The top item on the website of the Agency for Persons with Disabilities’ “In the Spotlight” section is an announcement of a recently introduced online customer-satisfaction survey. And this week, the agency itself is in the spotlight, not because of its well-meaning survey, but because of a massive deficit that has garnered the ire of Gov. Rick Scott.
The top item on the website of the Agency for Persons with Disabilities “In the Spotlight” section is an announcement of a recently introduced online customer satisfaction survey. And this week, the agency itself is in the spotlight, not because of its well-meaning survey, but because of a massive deficit that has garnered the ire of Gov. Rick Scott.
On Tuesday, Scott called for Inspector General Melinda Miguel to investigate the agency’s finances, as The Miami Herald reported. In the second quarter of the fiscal year 2010-2011, the agency reported a deficit of $45.1 million, down from $112.6 million in 2008, when it implemented state-enforced policy changes. The agency submitted its most recent financial statement this month.
About three weeks ago, the governor fired director Jim DeBeaugrine, who held the post for two and a half years. Scott then nominated Carl Littlefield, a former Tampa Bay-area administrator of state developmental disabilities services.
But Monday night, Littlefield resigned before a Senate panel could question him about a sex scandal that occurred at the Human Development Center group home in Seffner, which Littlefield was in charge of as a regional director. After a two-year investigation, The St. Petersburg Times broke the story in December that for years the home had been allowing residents to have sex with one another. The Committee on Children, Families, and Elder Affairs was alerted to the home’s practice (and an alleged rape) in 2008, but an official state policy on sex among residents (and whether that falls under abuse) has yet to be enacted.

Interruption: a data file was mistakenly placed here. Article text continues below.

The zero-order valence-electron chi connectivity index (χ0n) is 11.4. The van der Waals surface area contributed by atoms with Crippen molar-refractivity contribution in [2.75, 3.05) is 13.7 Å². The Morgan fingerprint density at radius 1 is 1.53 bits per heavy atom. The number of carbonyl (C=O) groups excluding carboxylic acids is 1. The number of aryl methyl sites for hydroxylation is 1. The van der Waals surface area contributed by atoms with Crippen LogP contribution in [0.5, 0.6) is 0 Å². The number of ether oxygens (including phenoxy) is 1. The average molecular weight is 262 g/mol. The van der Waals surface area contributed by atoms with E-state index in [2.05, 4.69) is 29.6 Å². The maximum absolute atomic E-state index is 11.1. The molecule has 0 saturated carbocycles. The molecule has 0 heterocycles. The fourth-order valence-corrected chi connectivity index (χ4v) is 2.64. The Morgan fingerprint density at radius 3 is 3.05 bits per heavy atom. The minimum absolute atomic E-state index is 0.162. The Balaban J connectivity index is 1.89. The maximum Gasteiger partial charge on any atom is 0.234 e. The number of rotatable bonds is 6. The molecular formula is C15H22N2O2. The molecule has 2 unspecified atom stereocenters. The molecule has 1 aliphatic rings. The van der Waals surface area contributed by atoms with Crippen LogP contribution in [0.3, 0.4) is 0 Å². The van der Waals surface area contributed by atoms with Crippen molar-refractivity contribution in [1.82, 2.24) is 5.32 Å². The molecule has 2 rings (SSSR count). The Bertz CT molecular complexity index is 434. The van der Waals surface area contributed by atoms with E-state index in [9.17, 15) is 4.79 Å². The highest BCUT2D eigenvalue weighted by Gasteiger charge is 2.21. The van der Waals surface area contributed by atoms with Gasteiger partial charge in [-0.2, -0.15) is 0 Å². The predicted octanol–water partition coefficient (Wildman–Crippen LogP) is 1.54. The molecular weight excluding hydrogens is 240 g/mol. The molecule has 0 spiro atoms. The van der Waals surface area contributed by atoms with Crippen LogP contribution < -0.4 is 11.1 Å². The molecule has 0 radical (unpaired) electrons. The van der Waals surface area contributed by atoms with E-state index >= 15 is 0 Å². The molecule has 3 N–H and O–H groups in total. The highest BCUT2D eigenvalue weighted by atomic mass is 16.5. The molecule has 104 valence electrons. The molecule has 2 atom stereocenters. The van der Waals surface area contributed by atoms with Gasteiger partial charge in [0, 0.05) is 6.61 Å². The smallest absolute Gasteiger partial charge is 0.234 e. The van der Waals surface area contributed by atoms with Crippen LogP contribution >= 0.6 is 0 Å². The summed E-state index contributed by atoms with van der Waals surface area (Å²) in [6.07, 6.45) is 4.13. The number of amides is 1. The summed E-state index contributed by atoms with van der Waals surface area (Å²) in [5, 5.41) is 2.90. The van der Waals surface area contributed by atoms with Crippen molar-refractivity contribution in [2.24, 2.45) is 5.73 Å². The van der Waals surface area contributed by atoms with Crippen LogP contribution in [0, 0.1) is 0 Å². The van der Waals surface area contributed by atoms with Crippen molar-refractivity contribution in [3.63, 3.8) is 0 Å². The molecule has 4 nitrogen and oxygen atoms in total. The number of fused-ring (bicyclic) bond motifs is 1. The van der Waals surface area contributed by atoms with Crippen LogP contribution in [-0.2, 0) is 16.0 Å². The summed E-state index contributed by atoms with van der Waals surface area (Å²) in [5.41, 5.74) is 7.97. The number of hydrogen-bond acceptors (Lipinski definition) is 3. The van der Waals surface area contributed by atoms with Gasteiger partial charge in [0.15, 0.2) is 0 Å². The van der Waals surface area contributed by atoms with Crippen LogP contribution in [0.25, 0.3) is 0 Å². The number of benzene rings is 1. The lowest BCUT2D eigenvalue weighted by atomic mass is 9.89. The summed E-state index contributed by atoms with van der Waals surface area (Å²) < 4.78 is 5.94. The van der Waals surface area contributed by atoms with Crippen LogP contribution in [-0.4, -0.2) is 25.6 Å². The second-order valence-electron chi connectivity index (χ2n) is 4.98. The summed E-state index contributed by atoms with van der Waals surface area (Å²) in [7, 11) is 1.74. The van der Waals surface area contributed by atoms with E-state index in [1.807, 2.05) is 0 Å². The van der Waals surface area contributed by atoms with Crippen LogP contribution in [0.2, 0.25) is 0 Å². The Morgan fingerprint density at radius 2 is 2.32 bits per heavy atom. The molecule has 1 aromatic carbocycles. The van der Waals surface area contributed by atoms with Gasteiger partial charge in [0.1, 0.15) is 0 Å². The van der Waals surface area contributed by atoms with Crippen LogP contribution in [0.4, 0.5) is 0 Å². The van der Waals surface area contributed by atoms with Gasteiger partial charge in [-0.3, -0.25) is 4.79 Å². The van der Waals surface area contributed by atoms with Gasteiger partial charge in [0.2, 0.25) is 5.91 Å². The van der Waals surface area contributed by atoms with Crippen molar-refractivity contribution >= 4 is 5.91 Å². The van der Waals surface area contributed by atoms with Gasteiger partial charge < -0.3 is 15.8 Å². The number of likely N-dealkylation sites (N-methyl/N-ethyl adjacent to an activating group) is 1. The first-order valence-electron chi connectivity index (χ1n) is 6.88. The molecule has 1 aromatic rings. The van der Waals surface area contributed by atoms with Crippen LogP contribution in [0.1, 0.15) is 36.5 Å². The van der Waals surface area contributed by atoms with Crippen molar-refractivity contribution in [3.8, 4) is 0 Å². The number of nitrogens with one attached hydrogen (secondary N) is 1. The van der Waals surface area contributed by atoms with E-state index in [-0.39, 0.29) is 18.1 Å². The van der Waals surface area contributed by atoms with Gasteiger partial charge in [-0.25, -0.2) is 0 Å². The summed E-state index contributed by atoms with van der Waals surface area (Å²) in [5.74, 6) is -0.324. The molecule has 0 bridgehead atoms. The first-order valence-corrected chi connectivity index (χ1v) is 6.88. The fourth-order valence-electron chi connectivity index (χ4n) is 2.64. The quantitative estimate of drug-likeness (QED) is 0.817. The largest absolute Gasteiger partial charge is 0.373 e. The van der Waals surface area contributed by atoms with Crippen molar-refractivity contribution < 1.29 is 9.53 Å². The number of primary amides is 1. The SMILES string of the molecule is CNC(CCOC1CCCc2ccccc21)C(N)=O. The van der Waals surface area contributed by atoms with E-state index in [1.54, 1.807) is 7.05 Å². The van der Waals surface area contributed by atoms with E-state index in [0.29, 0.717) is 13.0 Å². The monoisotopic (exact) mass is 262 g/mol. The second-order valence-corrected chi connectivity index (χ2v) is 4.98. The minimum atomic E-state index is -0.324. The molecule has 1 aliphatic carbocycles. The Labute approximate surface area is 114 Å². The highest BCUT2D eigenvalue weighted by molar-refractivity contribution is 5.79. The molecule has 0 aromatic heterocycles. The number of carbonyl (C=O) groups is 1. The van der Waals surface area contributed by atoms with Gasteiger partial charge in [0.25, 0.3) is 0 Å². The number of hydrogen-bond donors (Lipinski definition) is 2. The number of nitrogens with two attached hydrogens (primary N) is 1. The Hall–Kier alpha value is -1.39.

Depending on what the state’s audit reveals, the agency might be undergoing even more policy changes in the future.
Sofia Resnick reports for The American Independent.
As Florida's $70 billion budget passed in the Legislature late last week, Democrats in both chambers took the opportunity to criticize GOP leaders in both the state House and Senate for denying federal funds from the Affordable Care Act. The GOP-led Legislature also levied huge cuts on health services this year, which could have been remedied by increased federal funding.